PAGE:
How to generate a fluorescence compensation matrix for multiplex assays on the naica® system
The naica® system provides a 6-color Crystal Digital PCR™ solution where up to six fluorescence detection channels can be used for high multiplexing capacity and optimal assay design flexibility. When detecting in multiple fluorescence channels, an essential parameter that must be considered and corrected for is fluorescence spillover, which is the overlap of excitation and emission spectra of two or more fluorophores. The Crystal Miner software for the naica® system can be easily used to compute an assay-specific compensation matrix to correct for fluorescence spillover, thus optimizing and ensuring consistent assay analysis. To enable high multiplexing, the naica® system provides a straightforward method to correct for fluorescence spillover through the generation of a compensation matrix.
Why and when to apply a compensation matrix
Multiplex Crystal Digital PCR™ employs the use of multiple fluorescently-labelled, sequence-specific probes to detect numerous targets in a single reaction. For example, in a duplex assay, the fluorophores Atto® 550 and ROX display overlapping spectra that can be observed when plotting the normalized fluorescence intensity vs. the wavelength (Figure 1A). Due to the high spectral overlap between these two fluorophores, both will be excited even when trying to illuminate only one, thus leading to highly-overlapping fluorescent signals emitted by both fluorophores (Figure 1A right panel). This overlapping fluorescent signal can be visualized on 1D dot-plots generated by the Crystal Miner software, where the undesired signal coming from the Atto 550 green fluorophore can be visualized in the Yellow ROX channel, as shown by the green arrow (Figure 1B). As the multiplexing level increases, the occurrences of spillover also augment. To enable high multiplexing, the naica® system provides a straightforward way to correct for fluorescence spillover through the generation of a compensation matrix.
Figure 1 | A: The overlapping excitation (left) and emission (right) spectra of the Atto 550 and ROX fluorophores. B: An example of fluorescence spillover originating from the green detection channel and visualized in the yellow detection channel on 1D dot-plots generated by the Crystal Miner software. The Atto 550 signal (Green channel on Prism6) can be observed as a double negative cluster in the ROX channel (Yellow channel on Prism6), as indicated by the green arrow.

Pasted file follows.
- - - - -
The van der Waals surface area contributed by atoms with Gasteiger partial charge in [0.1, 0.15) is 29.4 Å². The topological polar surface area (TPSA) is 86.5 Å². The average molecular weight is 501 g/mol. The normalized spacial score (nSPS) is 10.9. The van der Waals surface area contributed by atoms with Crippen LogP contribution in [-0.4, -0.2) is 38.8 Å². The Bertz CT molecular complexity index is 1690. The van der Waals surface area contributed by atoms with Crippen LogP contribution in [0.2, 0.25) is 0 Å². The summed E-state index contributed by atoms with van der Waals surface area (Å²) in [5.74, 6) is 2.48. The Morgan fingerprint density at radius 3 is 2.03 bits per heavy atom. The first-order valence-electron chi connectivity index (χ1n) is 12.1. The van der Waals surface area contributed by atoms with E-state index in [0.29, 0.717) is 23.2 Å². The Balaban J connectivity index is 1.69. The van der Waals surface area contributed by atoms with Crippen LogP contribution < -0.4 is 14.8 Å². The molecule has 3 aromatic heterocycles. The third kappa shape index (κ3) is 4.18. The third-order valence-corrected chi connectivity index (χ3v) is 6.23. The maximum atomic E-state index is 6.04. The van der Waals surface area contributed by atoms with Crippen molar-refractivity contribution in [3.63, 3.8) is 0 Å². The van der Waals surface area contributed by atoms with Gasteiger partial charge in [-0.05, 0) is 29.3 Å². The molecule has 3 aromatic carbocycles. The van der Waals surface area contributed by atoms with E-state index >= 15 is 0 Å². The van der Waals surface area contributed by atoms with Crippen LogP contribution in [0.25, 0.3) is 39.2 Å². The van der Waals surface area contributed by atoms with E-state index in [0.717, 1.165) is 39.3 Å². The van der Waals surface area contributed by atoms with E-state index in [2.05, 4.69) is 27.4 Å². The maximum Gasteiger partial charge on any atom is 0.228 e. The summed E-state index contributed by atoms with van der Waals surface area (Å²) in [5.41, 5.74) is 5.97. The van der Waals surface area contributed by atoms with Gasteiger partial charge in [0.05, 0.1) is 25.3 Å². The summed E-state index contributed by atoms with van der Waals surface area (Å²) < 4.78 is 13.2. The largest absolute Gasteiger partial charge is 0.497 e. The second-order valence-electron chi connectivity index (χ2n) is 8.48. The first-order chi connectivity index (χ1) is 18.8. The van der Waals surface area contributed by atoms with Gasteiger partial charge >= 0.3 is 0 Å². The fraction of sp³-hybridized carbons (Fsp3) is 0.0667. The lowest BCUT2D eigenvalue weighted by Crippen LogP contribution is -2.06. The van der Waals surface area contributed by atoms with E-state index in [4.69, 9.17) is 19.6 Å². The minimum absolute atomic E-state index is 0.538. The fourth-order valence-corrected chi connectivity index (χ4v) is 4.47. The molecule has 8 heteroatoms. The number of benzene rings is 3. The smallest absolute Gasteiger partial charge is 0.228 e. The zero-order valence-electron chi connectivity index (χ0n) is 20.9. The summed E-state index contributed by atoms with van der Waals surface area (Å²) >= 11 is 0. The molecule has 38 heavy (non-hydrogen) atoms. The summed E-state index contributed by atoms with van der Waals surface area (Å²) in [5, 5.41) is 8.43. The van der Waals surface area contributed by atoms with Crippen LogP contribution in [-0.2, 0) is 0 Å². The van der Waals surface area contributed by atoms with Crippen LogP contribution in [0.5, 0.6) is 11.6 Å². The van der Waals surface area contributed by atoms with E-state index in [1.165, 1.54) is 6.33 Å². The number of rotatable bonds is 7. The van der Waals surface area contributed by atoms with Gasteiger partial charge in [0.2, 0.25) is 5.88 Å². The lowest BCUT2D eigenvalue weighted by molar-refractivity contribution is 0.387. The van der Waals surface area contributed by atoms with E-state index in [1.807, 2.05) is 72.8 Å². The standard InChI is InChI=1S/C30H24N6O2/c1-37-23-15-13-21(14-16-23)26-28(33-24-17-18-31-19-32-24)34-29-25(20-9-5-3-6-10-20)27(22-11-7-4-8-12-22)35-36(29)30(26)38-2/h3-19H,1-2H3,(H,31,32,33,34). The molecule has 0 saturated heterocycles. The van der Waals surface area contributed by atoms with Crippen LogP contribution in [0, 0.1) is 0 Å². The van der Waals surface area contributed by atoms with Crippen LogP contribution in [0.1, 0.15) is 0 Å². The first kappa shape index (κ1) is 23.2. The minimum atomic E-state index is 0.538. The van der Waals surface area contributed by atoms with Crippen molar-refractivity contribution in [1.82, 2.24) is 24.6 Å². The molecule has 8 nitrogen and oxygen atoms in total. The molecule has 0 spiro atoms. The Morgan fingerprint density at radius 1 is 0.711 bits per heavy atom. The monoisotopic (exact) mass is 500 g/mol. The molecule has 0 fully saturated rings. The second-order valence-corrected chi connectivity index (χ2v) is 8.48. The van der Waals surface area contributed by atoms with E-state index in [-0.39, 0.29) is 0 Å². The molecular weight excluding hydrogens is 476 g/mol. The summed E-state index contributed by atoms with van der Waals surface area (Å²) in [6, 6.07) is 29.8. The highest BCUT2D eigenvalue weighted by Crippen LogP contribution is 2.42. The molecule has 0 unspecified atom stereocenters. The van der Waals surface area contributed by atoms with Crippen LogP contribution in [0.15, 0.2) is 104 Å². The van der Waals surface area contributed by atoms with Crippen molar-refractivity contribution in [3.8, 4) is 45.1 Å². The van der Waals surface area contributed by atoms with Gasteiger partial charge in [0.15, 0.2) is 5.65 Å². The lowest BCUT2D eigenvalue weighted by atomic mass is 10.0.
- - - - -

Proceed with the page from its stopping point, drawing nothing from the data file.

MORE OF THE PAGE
Table 1 | Representation of the content of each monocolor chamber needed to generate a compensation matrix.
How to generate a compensation matrix
To minimize fluorescence spillover in Crystal Digital PCR™, a single run of monocolor controls for each detection channel should be performed when possible. These controls are essential to the generation of a “Compensation Matrix” and must include only positive droplets for each target in each individual detection channel.
Below, the generation of a compensation matrix for a 6-color reference assay is detailed where seven essential controls were performed using in total seven chip chambers (equivalent to two Sapphire chips or one Opal chip). An optional, eighth 6-color control reaction can also be performed to complete the eighth chamber in the Sapphire chip (one Sapphire chip has four chambers whereas one Opal chip has 16 chambers).
The experimental setup was as follows:
- Six monocolor controls in which only the signal specific for a detection channel is present per chamber (Table 1). In these controls, all reagents are present in all chambers except for the target sequences. Individual targets are added one by one to the chamber corresponding to the monocolor control (i.e., only the target detected in blue will be added to the monocolor control for blue, only the target detected in red will be added to the monocolor control for red and so on until each monocolor control is performed). Please see Figure 2, the compensation strategy decision tree, in the case where targets cannot be individually separated
- A No Template Control (NTC) in which no target template is added to determine the negative background fluorescence signal that can emanate from the probes, even in the absence of the target sequences (Table 1).
- An optional control containing a full 6-color reaction containing a signal in all six channels. This control chamber is not needed to generate the compensation matrix but can serve to evaluate the efficacy of the compensation matrix once it is generated.
Stilla Technologies recommends applying the compensation decision tree as a good practice to generate a compensation matrix (Figure 2).
Figure 2 | Compensation strategy decision tree for monocolor control preparation.
Figure 3 | Example of a 6-color reference assay compensation matrix as displayed in the Crystal Miner software